|Perspectives on IAPRI: the 1990s|
A half-century on from the official founding of IAPRI in 1971, we look at one of the critical decades for the association, when the membership nearly trebled, the geographical footprint began a decisive shift, and communication at Board and membership levels underwent important changes.
This year marks 50 years of IAPRI’s official existence, even if informal links and some joint events between institutes began before 1971. By a happy coincidence, this year has also seen a fresh round of communications between former Secretary General (SG) Frans Lox (see sidebar) and the current SG and newsletter editor.
This makes it doubly appropriate to start our series of articles celebrating the changing face of IAPRI over its lifetime with a look at the central decade of the 1990s. This was the period when Lox served as SG under two Presidents and when many of the most significant changes began to shape the organisation.
The most obvious change over this period was in the size of the membership. “When I took over the secretariat, IAPRI had 17 members,” Lox recalls. “During my term as SG, that number rose to 47.” Board meetings, he remembers were typically dominated by discussions regarding the acceptance of new members.
Lox joined the Board in 1990, while Frank Paine of Pira International was still SG, and then took over from Paine as SG in 1992. At that time, Michel Veaux, director of France’s Laboratoire National d’Essais (LNE), was President. Veaux and Lox visited several prospective member institutes together, he remembers.
“Unfortunately, Michel became seriously ill, and had to retire as President in 1994,” says Lox. “On the occasion of the Helsinki Symposium [in 1994], the new President Anders Söras was elected by the General Assembly.”
There were further changes in the second half of the decade, some of them with particular resonance in this year which has seen remote and virtual meetings taking such a prominent role. “Under the guidance of Söras, we introduced Board meetings by telephone,” Lox points out. “Only the President and the SG actually met up [face-to-face]. It was great to hear the board-members in Australia and Brazil, for instance, all at the same time; a rather new and efficient procedure at that time.”
The evolution and growth in membership in turn had an impact on where the annual IAPRI events took place. Up to early 2020, current members had been used to travelling the world over for Conferences and Symposia, but that was not always the case.
Lox’s first exposure to an IAPRI event was the 1986 Symposium, which was held in Oslo, Norway. He organised the 1988 Symposium at his own University in Ghent, Belgium. But the drift towards non-European destinations during the 1990s was unmistakeable. Events were held in St Gallen, Switzerland (1990 Symposium), but subsequently in - for example - Sao Paulo, Brazil (1993 Conference), Melbourne, Australia (1997 Conference), Rochester, US (1998 Symposium), Singapore (1999 Conference) and San José, US (2000 Symposium), as well as at other European institutes.
While the detail of research has, in most cases, moved on to very new terrain, the broad themes around papers presented at IAPRI events are still recognizable. “The key subjects treated by members during the symposia were: optimization of test procedures, migration phenomena in plastic packaging materials, new materials, temperature-indication on packaging, lifecycle analysis and the optimization of marketing and design in packaging,” Lox recalls.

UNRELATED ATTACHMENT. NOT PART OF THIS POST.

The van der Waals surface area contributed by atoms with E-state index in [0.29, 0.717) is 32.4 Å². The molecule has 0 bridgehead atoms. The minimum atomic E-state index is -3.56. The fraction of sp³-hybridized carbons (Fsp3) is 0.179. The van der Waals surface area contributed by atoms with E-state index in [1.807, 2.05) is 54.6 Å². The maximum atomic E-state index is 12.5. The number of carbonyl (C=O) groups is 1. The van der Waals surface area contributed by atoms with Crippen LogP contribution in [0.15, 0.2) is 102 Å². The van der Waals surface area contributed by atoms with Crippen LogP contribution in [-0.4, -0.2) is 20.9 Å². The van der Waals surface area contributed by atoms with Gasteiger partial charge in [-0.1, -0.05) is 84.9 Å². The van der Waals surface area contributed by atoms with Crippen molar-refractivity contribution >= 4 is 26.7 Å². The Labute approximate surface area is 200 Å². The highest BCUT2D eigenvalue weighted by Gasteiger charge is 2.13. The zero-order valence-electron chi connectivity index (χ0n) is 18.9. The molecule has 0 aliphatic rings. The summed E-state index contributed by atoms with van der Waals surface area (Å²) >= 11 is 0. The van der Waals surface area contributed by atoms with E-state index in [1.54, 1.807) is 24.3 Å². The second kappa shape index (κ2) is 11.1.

Clearly, the way the association exchanged and compiled information internally and presented itself to the outside world has also changed out of all recognition. Paine had introduced regularly-updated versions of the IAPRI Handbook, which provided basic member data.
But Lox took this resource one stage further. “I introduced into the IAPRI Handbook a visual overview of the research and testing profile of each IAPRI member,” he explains. “The specialties of each institute were visualized in two graphs.” As a result, he claims, the Handbook became a “marketing tool for each member. “It was also intended to optimize contacts, research and testing procedures between the members.”
The final 217-page IAPRI Handbook was printed in 1999. By then, of course, digital alternatives were available. Lox created the first IAPRI website, he says, during his time at the University of Brussels. This version of the website, which lasted only up to his retirement as SG in 2000, was the direct antecedent of today’s very different website and electronic newsletter.
Finally, he provides one other fascinating insight into the politics of packaging-related membership organizations during the 1990s. Alongside education, Lox rightly emphasizes the essential role played by packaging research among IAPRI members, characterizing it as a highly distinctive “glue” which binds them together.
The same was true of the 1990s. But at that time, the separate co-existence of IAPRI and - in particular - the World Packaging Organization (WPO) could not always be taken for granted. Apparently, Paine warned repeatedly that the WPO’s eagerness at the time to collaborate with IAPRI could lead to a takeover and the possibility that “one of the [organizations] would disappear”, Lox remarks. But IAPRI remained independent then and remains so today, offering its highly specialized focus on packaging research and education to an ever-evolving international membership. And of course, today’s WPO and IAPRI are both highly valued affiliate member of each other’s organizations.
Additional articles over this anniversary year will explore the changes, the events and the personalities across other periods of IAPRI’s history.